Now, you might ask: how is she Agnostic if she believes in a “Higher Power”? Agnosticism is not the belief that there is NO HIGHER POWER. (That is Athiesm.) I believe simply what I previously wrote two paragraphs ago: “Who am I to know what his/her/its name IS.” Who am I to understand who or what this Energy/Power is? What language, words or level of human understanding do I have to comprehend what It is? I am human. I have limited knowledge and I am secure in my beliefs and my place on Earth to not have a solid, explainable answer.  It is what it is.

Most of my life, I have been suspect of people who say that they can read Tarot Cards; that Astrology is important, that they see auras or spirits; that they can see the future or are psychic; that the Law of Attraction (or Manifestation) works. In the last few years, I have begun to consider – open myself up to – the possibility that some of these things – although not all – may be… genuine. Recently, Manifestation seems to be clarifying itself in my mind’s eye. I see now how people can manifest negativity and manifest the positive.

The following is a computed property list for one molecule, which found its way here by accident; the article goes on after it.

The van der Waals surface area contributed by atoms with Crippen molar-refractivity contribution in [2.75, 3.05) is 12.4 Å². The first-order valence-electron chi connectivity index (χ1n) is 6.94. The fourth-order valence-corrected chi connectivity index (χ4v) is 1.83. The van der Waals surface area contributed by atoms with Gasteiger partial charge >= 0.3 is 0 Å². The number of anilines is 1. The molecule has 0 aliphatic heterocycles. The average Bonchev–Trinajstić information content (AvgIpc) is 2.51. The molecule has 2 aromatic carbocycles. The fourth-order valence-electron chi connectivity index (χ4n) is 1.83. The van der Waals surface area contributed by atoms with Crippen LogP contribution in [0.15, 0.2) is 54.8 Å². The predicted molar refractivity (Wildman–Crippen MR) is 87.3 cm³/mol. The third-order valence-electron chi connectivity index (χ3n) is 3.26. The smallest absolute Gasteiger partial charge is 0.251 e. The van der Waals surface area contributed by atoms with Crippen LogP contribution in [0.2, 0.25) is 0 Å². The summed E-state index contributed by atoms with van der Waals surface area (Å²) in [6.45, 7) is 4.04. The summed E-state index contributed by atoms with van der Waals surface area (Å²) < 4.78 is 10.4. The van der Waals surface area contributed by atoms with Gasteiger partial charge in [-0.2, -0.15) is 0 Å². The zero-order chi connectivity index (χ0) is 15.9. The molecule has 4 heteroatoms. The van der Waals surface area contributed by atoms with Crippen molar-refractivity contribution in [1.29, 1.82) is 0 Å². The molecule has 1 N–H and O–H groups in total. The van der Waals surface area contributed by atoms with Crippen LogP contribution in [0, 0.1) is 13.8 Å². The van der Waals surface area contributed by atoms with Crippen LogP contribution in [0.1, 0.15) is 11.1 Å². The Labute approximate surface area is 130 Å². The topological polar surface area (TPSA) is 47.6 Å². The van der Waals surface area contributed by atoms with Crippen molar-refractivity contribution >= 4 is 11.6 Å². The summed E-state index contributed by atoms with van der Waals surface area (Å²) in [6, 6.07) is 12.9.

My house is proof positive that something is going on here. As I walked through the house with the Landlord, I also realized that it had everything that I had been looking for when I had considered buying a house. There was a sunroom that could become a photography studio; a front and backyard; a cheerful kitchen; hardwood floors and high ceilings; a fireplace. It had everything that I had put on my “list” of things that I wanted in my first home.

At 7 AM the following morning, I received a call from the Landlord, who immediately offered the house to me. The couple that was interested in renting the property had the initial deposit ready; however, the Landlords preferred me. I can only believe that this house was meant for me. That I manifested it through my positive attention to what I wanted.